Business & Economy

NFL to LA: Rams to play in Inglewood; Chargers given option to head to LA

File: Fans of the St. Louis Rams hold a
File: Fans of the St. Louis Rams hold a "Los Angeles Rams" sign against the San Diego Chargers during their NFL Game on Nov. 23, 2014 in San Diego.
Donald Miralle/Getty Images
File: Fans of the St. Louis Rams hold a
A rendering of he new stadium and complex to be built near the Forum in Inglewood was released by the Hollywood Park Land Company, Kroenke Group and Stockbridge Capital Group in January.
Courtesy Hollywood Park Land Company


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More than two decades after the Raiders and Rams played their last games in Southern California, professional football is returning to the Los Angeles market. 

The NFL has updated its website to reflect the move, changing the St. Louis Rams' name on their roster to the Los Angeles Rams.

After all-day negotiations in Houston, National Football League owners approved an NFL stadium in the city of Inglewood and the relocation of the St. Louis Rams. The San Diego Chargers have been given the option to move to Los Angeles, where they would share the stadium with the Rams.

There have been countless stadium proposals that have come and gone over the years – from an AEG facility in downtown Los Angeles to plans for a stadium at Dodger Stadium. But none of these proposals proved to have the critical ingredient: The support of an NFL owner.

St. Louis Rams owner Stan Kroenke broke the ice just over a year ago when he proposed a sprawling sports, entertainment, and retail complex on nearly 300 acres of land in Inglewood. The stadium is projected to cost $1.8 billion, though the final tab could balloon significantly, easily making this the most expensive sports complex in the world.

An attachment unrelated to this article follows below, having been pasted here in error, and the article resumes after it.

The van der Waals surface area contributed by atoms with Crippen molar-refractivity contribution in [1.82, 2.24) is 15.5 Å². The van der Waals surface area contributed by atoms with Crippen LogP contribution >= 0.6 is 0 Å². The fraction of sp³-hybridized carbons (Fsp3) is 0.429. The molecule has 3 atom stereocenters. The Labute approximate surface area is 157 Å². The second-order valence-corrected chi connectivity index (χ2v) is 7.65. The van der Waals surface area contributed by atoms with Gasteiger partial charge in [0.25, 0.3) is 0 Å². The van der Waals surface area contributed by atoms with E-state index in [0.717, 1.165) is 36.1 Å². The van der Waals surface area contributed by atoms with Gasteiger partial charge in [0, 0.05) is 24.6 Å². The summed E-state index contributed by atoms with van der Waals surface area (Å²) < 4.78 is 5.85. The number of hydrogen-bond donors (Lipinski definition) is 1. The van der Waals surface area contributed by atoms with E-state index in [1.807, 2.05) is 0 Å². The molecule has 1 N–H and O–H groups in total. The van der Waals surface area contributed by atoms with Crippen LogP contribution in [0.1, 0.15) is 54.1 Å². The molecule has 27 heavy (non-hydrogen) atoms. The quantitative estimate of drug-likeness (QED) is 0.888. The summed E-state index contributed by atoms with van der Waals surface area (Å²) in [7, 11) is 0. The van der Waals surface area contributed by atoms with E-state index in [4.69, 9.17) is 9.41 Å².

The Chargers and Raiders jumped into the race a month later, when they announced a joint stadium to be built on a former landfill in Carson. 

The vote is a big victory for Kroenke, who is the 63rd richest man in the world, according to Forbes. It's also a win for the long-struggling Inglewood, and its mayor, James Butts. 

“For us, it’s build it and they will come,” Butts told KPCC last year. “And we actually believe that.”

The decision is a loss for Carson, where a proposal to pair the AFC rival Chargers and Raiders, was never as far along but gained considerable momentum when Disney CEO Robert Iger signed on as president in November. Iger lobbied NFL owners in recent weeks and made a presentation in Houston.

Chargers owner Dean Spanos said it was Kroenke's proposal in Inglewood that spurred the move.

"Over 25 percent of our business comes from Riverside County, Orange County and the Los Angeles County area," Spanos told the Chargers website.  Another team or teams going in there would have a huge impact on that. I think that is what really was the catalyst that got this whole thing going."

It's not clear where both teams will play before the Inglewood stadium is built, a project that has been described by developers as shovel-ready but won't be completed until 2018 at the earliest. The Rose Bowl decided not to be in the running to host an NFL team while the Los Angeles Memorial Coliseum would have to amend its lease to host two teams.

It is also unclear whether Los Angeles can support NFL franchises, especially the Chargers, which do not have the kind of history that the Rams have in Los Angeles.